Today:

I am a recovering compulsive overeater, abstinent by the grace of God one more day at a time.  For details, check out my food journal.

 

 

From today’s entry in Voices of Recovery:

“As we responded with action to the love we had been shown in OA, the result was a new faith in ourselves, in others, and in the power of that love.” — The Twelve Steps and Twelve Traditions of Overeaters Anonymous, p. 17

 

Meetings in my area end with a prayer and a group recitation that ends with the words, “You’re worth it!”  Those are three of the most valuable words I needed to hear when I came into program, and they continue to be important in my recovery as I affirm myself and the others in the rooms with them.  Though I have heard that I was of some value all my life, I always let my own opinion drown out whatever voices tried to bring me that message.  The Step-work I did in OA taught me that my habit of self-degradation was causing me harm by cutting me off from the positive influences in my life, and by promoting my opinion above that of my Higher Power who has been trying to tell me how valuable I am to Him since the dawning of time.  As I began to accept His value for me, I became able to see that same value in others.  As Aunt Eller sang in the musical production, Oklahoma!, “I don’t say I’m no better ‘n anybody else… but I’ll be danged if I aint jist as good!”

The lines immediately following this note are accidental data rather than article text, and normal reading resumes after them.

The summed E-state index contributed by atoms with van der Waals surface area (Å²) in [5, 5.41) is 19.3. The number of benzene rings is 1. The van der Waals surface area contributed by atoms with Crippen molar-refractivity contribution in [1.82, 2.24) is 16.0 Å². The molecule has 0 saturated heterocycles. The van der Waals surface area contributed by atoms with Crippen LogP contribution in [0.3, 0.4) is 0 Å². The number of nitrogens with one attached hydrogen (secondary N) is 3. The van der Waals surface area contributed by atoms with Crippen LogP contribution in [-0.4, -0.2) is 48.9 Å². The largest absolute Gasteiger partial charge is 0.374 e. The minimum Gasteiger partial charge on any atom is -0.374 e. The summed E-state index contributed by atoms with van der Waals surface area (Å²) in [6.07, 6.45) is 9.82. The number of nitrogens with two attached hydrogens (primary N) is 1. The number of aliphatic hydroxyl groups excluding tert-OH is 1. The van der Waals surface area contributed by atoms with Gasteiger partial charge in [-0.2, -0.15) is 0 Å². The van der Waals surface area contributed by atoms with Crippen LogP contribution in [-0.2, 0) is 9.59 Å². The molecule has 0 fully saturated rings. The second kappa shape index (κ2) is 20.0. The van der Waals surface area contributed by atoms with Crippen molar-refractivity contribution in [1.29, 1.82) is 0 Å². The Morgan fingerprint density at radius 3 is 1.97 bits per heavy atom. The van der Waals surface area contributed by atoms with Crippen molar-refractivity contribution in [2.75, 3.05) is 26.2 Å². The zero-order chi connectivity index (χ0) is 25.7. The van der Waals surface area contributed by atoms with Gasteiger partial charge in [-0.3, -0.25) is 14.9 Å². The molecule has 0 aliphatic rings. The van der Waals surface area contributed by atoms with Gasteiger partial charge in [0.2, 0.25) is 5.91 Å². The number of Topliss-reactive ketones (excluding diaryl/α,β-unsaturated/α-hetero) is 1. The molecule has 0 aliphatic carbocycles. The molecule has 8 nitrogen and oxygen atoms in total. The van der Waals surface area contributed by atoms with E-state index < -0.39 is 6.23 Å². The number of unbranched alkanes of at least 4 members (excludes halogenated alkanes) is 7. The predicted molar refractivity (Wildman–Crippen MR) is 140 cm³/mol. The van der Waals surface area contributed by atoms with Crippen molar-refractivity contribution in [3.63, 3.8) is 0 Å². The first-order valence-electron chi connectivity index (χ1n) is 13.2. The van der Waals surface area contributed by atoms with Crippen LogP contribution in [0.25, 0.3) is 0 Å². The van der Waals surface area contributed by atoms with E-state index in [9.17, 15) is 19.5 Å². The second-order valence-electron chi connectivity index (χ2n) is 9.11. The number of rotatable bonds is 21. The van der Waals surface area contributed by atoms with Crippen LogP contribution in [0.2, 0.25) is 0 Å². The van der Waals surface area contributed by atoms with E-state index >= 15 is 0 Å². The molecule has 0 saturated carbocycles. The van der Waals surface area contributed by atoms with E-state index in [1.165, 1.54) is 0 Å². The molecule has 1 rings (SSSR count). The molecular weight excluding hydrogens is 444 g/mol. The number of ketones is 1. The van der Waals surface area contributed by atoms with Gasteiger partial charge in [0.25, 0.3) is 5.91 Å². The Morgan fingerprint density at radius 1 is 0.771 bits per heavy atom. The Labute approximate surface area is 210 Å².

From Proverbs 21:

Haughty eyes and a proud heart,
the lamp of the wicked, are sin!”

 

There is something very wrong with a man in the condition I was in when I came into the rooms of Overeaters Anonymous.  As I recalled that attitude in the Voices of Recovery reflection, I remember looking down on everyone in a cynical disgust.  There was no one I didn’t despise.  Even strangers were grouped together under generalized statements of disdain like one movie quote from Men In Black I used to sum up my feelings toward them, “A person is smart, but ‘people’ are dumb, panicky, dangerous animals, and you know it!”  The problem with hating everyone is that, invariably, I found undesirable characteristics of those I loathed mirrored in my very self.  It took some time and work, but I finally figured out that the chicken of my self-loathing came before the egg of my universal cynicism.  I wasn’t hating everyone else for not being me as much as I was hating me for being like everyone else!  It is the curse and inevitable end result of the human perfectionist, the ultimate oxymoron.  My sponsor called this reality of mine being “an egomaniac with an inferiority complex.”  It is, as this verse points out, the very nature of sin, a lamp of darkness!

 

I looked up the word “haughty” after I read this verse this morning.  Its definition is, “disdainfully proud; snobbish; scornfully arrogant; supercilious.”  It comes from ancient words that literally mean to compare from a high place.  What a hateful way to live!  And what a lonely and precarious place is such a high vantage point!  It is a desperate place from which we will either be rescued or we will plunge to death.  Praise God, who sees and knows our predicament, and is willing and able to deliver us from it!

 

From my reading through the Bible, currently in Psalm 101 and 102: